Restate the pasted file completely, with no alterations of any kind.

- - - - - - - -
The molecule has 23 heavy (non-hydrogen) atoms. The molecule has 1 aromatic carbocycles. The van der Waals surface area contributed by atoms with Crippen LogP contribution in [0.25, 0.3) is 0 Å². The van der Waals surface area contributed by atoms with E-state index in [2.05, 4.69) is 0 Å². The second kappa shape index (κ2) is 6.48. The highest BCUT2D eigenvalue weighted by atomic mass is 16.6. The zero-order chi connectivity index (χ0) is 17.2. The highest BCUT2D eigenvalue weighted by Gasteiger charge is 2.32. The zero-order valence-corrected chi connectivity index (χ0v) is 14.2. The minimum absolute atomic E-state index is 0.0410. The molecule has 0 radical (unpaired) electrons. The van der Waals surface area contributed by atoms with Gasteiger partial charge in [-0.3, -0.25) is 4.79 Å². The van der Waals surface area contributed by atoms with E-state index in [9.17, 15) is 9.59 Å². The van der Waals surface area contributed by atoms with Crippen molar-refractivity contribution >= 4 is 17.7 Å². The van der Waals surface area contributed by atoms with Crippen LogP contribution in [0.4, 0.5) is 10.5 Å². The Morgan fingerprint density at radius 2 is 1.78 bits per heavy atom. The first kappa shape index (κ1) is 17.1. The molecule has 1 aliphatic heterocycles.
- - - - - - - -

The molecule has 23 heavy (non-hydrogen) atoms. The molecule has 1 aromatic carbocycles. The van der Waals surface area contributed by atoms with Crippen LogP contribution in [0.25, 0.3) is 0 Å². The van der Waals surface area contributed by atoms with E-state index in [2.05, 4.69) is 0 Å². The second kappa shape index (κ2) is 6.48. The highest BCUT2D eigenvalue weighted by atomic mass is 16.6. The zero-order chi connectivity index (χ0) is 17.2. The highest BCUT2D eigenvalue weighted by Gasteiger charge is 2.32. The zero-order valence-corrected chi connectivity index (χ0v) is 14.2. The minimum absolute atomic E-state index is 0.0410. The molecule has 0 radical (unpaired) electrons. The van der Waals surface area contributed by atoms with Gasteiger partial charge in [-0.3, -0.25) is 4.79 Å². The van der Waals surface area contributed by atoms with E-state index in [9.17, 15) is 9.59 Å². The van der Waals surface area contributed by atoms with Crippen molar-refractivity contribution >= 4 is 17.7 Å². The van der Waals surface area contributed by atoms with Crippen LogP contribution in [0.4, 0.5) is 10.5 Å². The Morgan fingerprint density at radius 2 is 1.78 bits per heavy atom. The first kappa shape index (κ1) is 17.1. The molecule has 1 aliphatic heterocycles.